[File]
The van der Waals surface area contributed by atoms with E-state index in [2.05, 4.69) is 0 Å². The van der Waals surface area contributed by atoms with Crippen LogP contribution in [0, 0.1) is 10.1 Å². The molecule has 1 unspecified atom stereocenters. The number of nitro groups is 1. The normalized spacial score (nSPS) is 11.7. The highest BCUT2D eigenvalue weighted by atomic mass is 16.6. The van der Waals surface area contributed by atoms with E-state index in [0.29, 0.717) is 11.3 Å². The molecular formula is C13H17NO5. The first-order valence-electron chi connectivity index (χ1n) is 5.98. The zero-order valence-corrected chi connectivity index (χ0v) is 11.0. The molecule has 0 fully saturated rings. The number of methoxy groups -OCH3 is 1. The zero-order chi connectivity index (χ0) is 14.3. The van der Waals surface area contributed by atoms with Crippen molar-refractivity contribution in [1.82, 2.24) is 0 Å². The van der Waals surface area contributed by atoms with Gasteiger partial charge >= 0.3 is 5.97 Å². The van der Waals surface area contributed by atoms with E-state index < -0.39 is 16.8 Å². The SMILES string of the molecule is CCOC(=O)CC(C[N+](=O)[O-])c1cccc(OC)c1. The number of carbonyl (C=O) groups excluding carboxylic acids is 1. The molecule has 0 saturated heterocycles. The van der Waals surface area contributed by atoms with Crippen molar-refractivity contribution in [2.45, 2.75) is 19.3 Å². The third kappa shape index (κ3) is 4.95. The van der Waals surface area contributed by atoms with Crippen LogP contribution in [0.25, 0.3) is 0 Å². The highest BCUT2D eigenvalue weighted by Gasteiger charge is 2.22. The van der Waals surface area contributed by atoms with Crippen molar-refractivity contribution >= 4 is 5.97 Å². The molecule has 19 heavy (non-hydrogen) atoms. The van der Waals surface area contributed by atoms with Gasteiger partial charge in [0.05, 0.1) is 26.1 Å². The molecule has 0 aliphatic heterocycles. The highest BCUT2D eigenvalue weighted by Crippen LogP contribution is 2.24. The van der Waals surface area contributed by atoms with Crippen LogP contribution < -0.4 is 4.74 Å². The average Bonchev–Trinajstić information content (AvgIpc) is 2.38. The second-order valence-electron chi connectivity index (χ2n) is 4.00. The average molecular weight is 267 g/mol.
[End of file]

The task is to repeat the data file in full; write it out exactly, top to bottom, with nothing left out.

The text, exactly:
The van der Waals surface area contributed by atoms with E-state index in [2.05, 4.69) is 0 Å². The van der Waals surface area contributed by atoms with Crippen LogP contribution in [0, 0.1) is 10.1 Å². The molecule has 1 unspecified atom stereocenters. The number of nitro groups is 1. The normalized spacial score (nSPS) is 11.7. The highest BCUT2D eigenvalue weighted by atomic mass is 16.6. The van der Waals surface area contributed by atoms with E-state index in [0.29, 0.717) is 11.3 Å². The molecular formula is C13H17NO5. The first-order valence-electron chi connectivity index (χ1n) is 5.98. The zero-order valence-corrected chi connectivity index (χ0v) is 11.0. The molecule has 0 fully saturated rings. The number of methoxy groups -OCH3 is 1. The zero-order chi connectivity index (χ0) is 14.3. The van der Waals surface area contributed by atoms with Crippen molar-refractivity contribution in [1.82, 2.24) is 0 Å². The van der Waals surface area contributed by atoms with Gasteiger partial charge >= 0.3 is 5.97 Å². The van der Waals surface area contributed by atoms with E-state index < -0.39 is 16.8 Å². The SMILES string of the molecule is CCOC(=O)CC(C[N+](=O)[O-])c1cccc(OC)c1. The number of carbonyl (C=O) groups excluding carboxylic acids is 1. The molecule has 0 saturated heterocycles. The van der Waals surface area contributed by atoms with Crippen molar-refractivity contribution in [2.45, 2.75) is 19.3 Å². The third kappa shape index (κ3) is 4.95. The van der Waals surface area contributed by atoms with Crippen LogP contribution in [0.25, 0.3) is 0 Å². The highest BCUT2D eigenvalue weighted by Gasteiger charge is 2.22. The van der Waals surface area contributed by atoms with Crippen molar-refractivity contribution >= 4 is 5.97 Å². The molecule has 19 heavy (non-hydrogen) atoms. The van der Waals surface area contributed by atoms with Gasteiger partial charge in [0.05, 0.1) is 26.1 Å². The molecule has 0 aliphatic heterocycles. The highest BCUT2D eigenvalue weighted by Crippen LogP contribution is 2.24. The van der Waals surface area contributed by atoms with Crippen LogP contribution < -0.4 is 4.74 Å². The average Bonchev–Trinajstić information content (AvgIpc) is 2.38. The second-order valence-electron chi connectivity index (χ2n) is 4.00. The average molecular weight is 267 g/mol.